Servindi, March 20, 2017.- A new report from the World Health Organization (WHO) provides an initial analysis of how climate change, gender and health interact.
The document entitled "Gender, Climate Change and Health" argues that the climate effects on human societies and the human capacity to mitigate and adapt to them are conditioned by social factors such as gender.
The report documents the available data on gender differences in health risks that could be accentuated due to climate change, and on the adaptation and mitigation measures that may contribute to protect and promote health.
The aim is to provide a framework that strengthens WHO's support to Member States in assessing health risks and devising climate-friendly policy interventions that are beneficial to both sexes.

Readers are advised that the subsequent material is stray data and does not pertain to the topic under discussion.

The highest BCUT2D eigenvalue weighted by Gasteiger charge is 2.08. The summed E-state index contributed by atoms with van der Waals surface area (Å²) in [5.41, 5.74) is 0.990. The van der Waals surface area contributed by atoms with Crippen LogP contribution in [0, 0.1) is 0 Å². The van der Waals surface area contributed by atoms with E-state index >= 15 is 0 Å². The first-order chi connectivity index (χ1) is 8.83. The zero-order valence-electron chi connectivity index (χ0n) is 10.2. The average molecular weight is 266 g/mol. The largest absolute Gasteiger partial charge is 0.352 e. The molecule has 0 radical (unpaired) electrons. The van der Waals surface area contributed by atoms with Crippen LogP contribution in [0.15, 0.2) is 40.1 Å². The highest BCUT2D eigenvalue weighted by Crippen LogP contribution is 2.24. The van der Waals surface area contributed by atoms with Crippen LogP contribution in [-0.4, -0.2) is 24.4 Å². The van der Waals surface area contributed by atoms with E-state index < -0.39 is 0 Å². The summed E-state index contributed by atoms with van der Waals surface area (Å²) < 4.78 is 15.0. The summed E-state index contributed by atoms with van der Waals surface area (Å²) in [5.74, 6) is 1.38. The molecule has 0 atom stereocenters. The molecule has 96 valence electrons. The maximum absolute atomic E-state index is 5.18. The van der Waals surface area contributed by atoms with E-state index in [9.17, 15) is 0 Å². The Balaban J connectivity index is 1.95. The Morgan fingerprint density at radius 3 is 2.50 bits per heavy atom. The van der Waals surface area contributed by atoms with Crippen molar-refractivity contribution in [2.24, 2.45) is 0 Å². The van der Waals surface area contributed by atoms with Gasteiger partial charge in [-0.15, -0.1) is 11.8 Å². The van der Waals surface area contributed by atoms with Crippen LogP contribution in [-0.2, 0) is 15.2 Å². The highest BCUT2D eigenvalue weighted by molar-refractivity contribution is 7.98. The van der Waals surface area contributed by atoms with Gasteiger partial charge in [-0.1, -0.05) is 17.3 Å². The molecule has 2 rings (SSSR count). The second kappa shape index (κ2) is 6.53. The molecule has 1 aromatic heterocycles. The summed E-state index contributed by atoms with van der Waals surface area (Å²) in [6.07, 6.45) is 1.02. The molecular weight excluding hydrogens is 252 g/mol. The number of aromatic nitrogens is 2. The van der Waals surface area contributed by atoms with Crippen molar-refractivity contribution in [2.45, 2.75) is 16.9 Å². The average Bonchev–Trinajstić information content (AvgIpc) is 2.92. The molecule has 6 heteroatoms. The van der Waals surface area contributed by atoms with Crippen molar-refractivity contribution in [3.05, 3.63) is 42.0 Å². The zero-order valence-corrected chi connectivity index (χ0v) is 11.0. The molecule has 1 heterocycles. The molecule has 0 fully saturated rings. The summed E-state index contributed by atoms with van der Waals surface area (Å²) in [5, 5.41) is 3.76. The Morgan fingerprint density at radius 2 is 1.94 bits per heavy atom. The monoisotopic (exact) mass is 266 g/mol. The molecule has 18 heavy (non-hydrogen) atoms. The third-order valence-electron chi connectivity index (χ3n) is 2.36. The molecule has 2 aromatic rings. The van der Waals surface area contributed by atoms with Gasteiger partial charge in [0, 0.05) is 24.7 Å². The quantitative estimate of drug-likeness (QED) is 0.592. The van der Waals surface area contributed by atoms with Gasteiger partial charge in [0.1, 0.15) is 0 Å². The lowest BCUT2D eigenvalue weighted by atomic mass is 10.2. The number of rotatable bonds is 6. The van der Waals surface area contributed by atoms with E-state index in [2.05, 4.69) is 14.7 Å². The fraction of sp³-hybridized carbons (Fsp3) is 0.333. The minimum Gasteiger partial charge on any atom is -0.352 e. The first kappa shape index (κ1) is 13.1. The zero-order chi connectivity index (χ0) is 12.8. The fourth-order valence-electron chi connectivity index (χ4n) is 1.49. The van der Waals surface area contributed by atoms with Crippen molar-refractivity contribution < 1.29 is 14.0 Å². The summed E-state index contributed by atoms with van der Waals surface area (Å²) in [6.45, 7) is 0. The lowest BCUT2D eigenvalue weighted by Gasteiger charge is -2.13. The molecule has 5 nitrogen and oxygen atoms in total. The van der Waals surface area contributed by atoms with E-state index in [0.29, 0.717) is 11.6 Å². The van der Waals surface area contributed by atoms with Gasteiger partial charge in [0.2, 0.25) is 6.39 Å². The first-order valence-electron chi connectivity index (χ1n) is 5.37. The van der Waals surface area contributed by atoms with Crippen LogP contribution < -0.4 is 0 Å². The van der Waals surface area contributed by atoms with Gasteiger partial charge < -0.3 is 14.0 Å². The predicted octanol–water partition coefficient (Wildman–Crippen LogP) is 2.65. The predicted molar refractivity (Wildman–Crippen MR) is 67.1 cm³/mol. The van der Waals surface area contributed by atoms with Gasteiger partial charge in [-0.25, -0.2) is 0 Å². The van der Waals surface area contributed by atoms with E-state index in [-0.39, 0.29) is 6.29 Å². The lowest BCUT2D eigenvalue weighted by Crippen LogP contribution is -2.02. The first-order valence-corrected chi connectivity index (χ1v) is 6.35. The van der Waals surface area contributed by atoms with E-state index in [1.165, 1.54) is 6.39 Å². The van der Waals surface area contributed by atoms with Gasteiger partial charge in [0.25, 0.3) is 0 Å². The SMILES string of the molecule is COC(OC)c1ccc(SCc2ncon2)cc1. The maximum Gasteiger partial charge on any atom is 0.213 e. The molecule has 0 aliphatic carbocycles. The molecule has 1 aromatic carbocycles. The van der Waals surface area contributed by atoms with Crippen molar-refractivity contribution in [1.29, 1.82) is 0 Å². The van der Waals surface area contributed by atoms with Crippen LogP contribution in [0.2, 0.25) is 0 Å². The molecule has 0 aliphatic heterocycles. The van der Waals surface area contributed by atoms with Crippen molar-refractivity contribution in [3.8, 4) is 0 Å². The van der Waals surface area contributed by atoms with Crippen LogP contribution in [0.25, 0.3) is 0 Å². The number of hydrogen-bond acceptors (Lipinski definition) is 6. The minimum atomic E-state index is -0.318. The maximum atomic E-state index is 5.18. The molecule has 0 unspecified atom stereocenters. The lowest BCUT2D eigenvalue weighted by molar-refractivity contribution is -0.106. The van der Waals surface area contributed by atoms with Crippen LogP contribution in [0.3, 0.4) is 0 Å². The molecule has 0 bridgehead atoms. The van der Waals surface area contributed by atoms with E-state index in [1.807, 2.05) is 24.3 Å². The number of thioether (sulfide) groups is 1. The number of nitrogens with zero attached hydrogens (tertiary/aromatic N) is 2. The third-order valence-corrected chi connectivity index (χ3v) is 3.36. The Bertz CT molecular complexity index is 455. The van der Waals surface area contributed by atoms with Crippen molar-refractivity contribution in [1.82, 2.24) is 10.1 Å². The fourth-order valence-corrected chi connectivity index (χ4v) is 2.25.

The research confirms that there is now solid scientific evidence that clearly shows that the Earth's climate is changing at great speed, mainly due to human activity.
Rising temperatures, rising sea levels, changes in rain patterns and increasing frequency and intensity of extreme weather events are expected to have a negative impact on the major human health matters.
These will affect the purity of air and water, and the availability of adequate food and housing.
Access the report from the following link:
- Gender, Climate change and Health (PDF, 44 páginas)